When we were preparing to film the family, Sheelan warned that we could only record their voices, not their faces. These were terms set by the family who were afraid to reveal their identity on camera. Her brother, who was reluctant to speak to us at first, finally felt comfortable enough to share some of the details of the event, and eventually everything about that fateful night was revealed as the cameras captured the retelling. He told us that after his sister was taken, he dialed her cell phone number and one of the ISIS captors answered. That militant told the family to talk to the government in Bagdad to trade one of their women in Bagdad in exchange for one of the Christian woman, then they said they wanted a ransom. But when they called back, no one answered. After some time, Ranna’s family was able to contact someone they knew that was still in Mosul, the place where they thought Ranna and the other women had been taken. That contact said he’d make some inquiries on their behalf for an $800 fee, and so it went, from one fake lead to another, until the family spent thousands of dollars in ransom and fees, all to no avail.
When we said goodbye to that family, I really did not feel hopeful. After everything they had described, it was hard to imagine that their daughter was even still alive.
Jordan and I traveled on to meet and record many more similar stories in more parts of Iraq, and then in Syria. Once we were back home in the states, the task of transcribing all the footage began, consequently causing me to relive the experiences through the view of my camera lens. Experiencing the journey the second time around was even more touching because here, at home, I had more time to process all the things I had just seen and heard. I had more time to reflect on each and every single story and courageous person that I met. And as you can imagine, once I started reflecting, once I allowed everything to really sink in, the reality hit me hard and the tears that I fought to hold back throughout my trip could no longer be withheld.

Jordan's pic of her

I selfishly stopped asking Sheelan for regular updates on the situation in Iraq and about the people we met because I never got the answers I wanted to hear. There were little spurts of progress here and there that ultimately left me feeling deceived. First, the news of the liberation of our villages in the Nineveh Plain earlier this year, which was temporarily uplifting and boosted moral but the gloom resurfaced when we saw pictures of the destruction and devastation that ISIS left behind. And today, the news of Ranna’s release and miraculous return to her village provides another glimmer of hope. I watched the clips of her village people welcoming her home with music and dancing in the streets. But what will happen tomorrow when people ask her about the last three years of her life? How will she cope with the trauma of this unimaginable experience?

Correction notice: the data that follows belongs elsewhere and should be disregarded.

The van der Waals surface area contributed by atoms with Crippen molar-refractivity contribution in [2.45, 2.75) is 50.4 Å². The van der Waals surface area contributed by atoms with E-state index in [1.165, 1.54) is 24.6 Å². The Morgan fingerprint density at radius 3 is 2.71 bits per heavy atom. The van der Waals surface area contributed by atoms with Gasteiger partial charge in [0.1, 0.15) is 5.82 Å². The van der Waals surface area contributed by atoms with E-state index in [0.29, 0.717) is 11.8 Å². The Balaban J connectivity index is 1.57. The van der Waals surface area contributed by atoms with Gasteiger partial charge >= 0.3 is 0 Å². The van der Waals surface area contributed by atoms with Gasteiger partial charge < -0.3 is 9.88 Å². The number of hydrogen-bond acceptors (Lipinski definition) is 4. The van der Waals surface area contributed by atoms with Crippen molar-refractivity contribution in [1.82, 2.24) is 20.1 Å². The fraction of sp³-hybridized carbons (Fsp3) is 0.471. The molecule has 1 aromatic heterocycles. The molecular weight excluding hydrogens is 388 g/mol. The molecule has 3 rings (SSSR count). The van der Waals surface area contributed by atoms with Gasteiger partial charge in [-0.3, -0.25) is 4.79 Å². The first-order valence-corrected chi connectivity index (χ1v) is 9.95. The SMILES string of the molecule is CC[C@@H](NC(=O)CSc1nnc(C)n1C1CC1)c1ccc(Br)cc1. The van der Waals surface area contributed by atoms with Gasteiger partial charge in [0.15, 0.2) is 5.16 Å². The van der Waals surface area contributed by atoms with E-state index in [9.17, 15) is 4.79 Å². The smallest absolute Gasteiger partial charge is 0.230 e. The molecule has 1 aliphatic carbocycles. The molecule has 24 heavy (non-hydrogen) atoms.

We try to remain hopeful as we encourage and support these courageous families that are slowly beginning to return to their villages and resume their “normal” lives, but deep down, the overwhelming burden of rebuilding atop piles of rubble and painful memories that have consumed our homeland looms like a dark cloud over all of us.

Helma Adde
Representative USA
A Demand For Action

Photo: Allen Kakony, Iraq

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21Sep | Raising Awareness through Film

Our Last Stand

 

Our Last Stand, the documentary film that was produced by filmmakerJordan Allott and ADFA’s Helma Adde has gained attention and good reviews from several media outlets. Yesterday Allott and Adde were interviewed by PBS’s The Mimi Geerges Show.

What’s happening in Iraq and Syria? The faith of the minorities? Genocide?

Many good questions were asked by the host Geerges’. This interview is not “just” about film, it is about current affairs, about a people that is about to get chased out of their homeland because of their faith and ethnicity.

Allott and Adde are traveling the world to raise awareness about he ongoing genocide against Assyrians/Chaldeans/Syriacs and other indigenous people.

 

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Silence After The Storm

 

The film is a fascinating documentary about the existential threat to the Assyrians/Chaldeans/Syriacs in the Middle East by ISIS.

This is thrilling news since it is the first Assyrian film to ever get on Amazon Prime, which is one of the world’s most competitive online video-streaming platform.

The film follows the Los Angeles-based filmmaker Sargon Saadi on his journey back to his homeland, Syria, exploring the impact of the genocide through the eyes of extraordinary characters. It features a local artist from Syria Fadi Khiyo, an Assyrian activist from Iraq Savina Dawood, and a socio-cultural historian Nicholas Al-Jeloo. The film was shot in Iraq, Turkey, and Syria.

Watch now: goo.gl/WmkTAK
The film is proudly co-sponsored by ADFA and directed by the award-winning filmmaker Sargon Saadi.

Silence After The Storm won “Best Director” award at the Fine Arts Film Festival in Venice CA and was nominated for “Best Short Documentary” at the International Film Fest in Madrid, Spain.

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Inshallah – Blood of the Martyrs